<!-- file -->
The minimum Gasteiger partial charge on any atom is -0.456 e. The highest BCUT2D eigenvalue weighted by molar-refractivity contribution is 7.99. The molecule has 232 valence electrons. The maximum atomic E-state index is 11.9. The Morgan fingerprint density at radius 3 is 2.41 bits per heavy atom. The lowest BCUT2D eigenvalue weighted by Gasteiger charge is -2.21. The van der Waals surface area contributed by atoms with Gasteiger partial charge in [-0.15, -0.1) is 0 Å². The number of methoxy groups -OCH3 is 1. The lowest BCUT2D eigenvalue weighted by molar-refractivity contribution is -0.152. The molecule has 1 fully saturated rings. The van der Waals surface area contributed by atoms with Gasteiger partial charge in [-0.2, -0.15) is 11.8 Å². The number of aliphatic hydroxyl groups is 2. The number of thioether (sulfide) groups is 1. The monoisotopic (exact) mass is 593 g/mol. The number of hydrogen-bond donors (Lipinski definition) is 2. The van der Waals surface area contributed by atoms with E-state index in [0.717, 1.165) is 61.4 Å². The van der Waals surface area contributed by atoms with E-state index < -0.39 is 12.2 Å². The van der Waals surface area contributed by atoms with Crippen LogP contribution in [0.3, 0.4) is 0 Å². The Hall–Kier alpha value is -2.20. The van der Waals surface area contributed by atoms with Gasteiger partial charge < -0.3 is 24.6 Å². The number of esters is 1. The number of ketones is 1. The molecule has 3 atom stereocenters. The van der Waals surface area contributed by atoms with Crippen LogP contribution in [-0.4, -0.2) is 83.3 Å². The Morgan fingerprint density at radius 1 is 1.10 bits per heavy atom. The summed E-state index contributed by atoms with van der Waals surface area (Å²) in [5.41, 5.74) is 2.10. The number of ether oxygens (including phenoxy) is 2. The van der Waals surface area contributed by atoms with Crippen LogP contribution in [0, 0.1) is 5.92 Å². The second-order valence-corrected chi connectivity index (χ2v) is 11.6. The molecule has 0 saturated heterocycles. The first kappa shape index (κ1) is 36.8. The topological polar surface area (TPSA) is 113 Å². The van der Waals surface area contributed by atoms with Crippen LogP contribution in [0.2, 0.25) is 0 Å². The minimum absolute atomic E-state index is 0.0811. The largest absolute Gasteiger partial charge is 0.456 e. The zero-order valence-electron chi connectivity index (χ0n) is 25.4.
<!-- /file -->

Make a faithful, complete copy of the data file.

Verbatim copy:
The minimum Gasteiger partial charge on any atom is -0.456 e. The highest BCUT2D eigenvalue weighted by molar-refractivity contribution is 7.99. The molecule has 232 valence electrons. The maximum atomic E-state index is 11.9. The Morgan fingerprint density at radius 3 is 2.41 bits per heavy atom. The lowest BCUT2D eigenvalue weighted by Gasteiger charge is -2.21. The van der Waals surface area contributed by atoms with Gasteiger partial charge in [-0.15, -0.1) is 0 Å². The number of methoxy groups -OCH3 is 1. The lowest BCUT2D eigenvalue weighted by molar-refractivity contribution is -0.152. The molecule has 1 fully saturated rings. The van der Waals surface area contributed by atoms with Gasteiger partial charge in [-0.2, -0.15) is 11.8 Å². The number of aliphatic hydroxyl groups is 2. The number of thioether (sulfide) groups is 1. The monoisotopic (exact) mass is 593 g/mol. The number of hydrogen-bond donors (Lipinski definition) is 2. The van der Waals surface area contributed by atoms with E-state index in [0.717, 1.165) is 61.4 Å². The van der Waals surface area contributed by atoms with E-state index < -0.39 is 12.2 Å². The van der Waals surface area contributed by atoms with Crippen LogP contribution in [0.3, 0.4) is 0 Å². The Hall–Kier alpha value is -2.20. The van der Waals surface area contributed by atoms with Gasteiger partial charge < -0.3 is 24.6 Å². The number of esters is 1. The number of ketones is 1. The molecule has 3 atom stereocenters. The van der Waals surface area contributed by atoms with Crippen LogP contribution in [-0.4, -0.2) is 83.3 Å². The Morgan fingerprint density at radius 1 is 1.10 bits per heavy atom. The summed E-state index contributed by atoms with van der Waals surface area (Å²) in [5.41, 5.74) is 2.10. The number of ether oxygens (including phenoxy) is 2. The van der Waals surface area contributed by atoms with Crippen LogP contribution in [0, 0.1) is 5.92 Å². The second-order valence-corrected chi connectivity index (χ2v) is 11.6. The molecule has 0 saturated heterocycles. The first kappa shape index (κ1) is 36.8. The topological polar surface area (TPSA) is 113 Å². The van der Waals surface area contributed by atoms with Crippen LogP contribution in [0.2, 0.25) is 0 Å². The minimum absolute atomic E-state index is 0.0811. The largest absolute Gasteiger partial charge is 0.456 e. The zero-order valence-electron chi connectivity index (χ0n) is 25.4.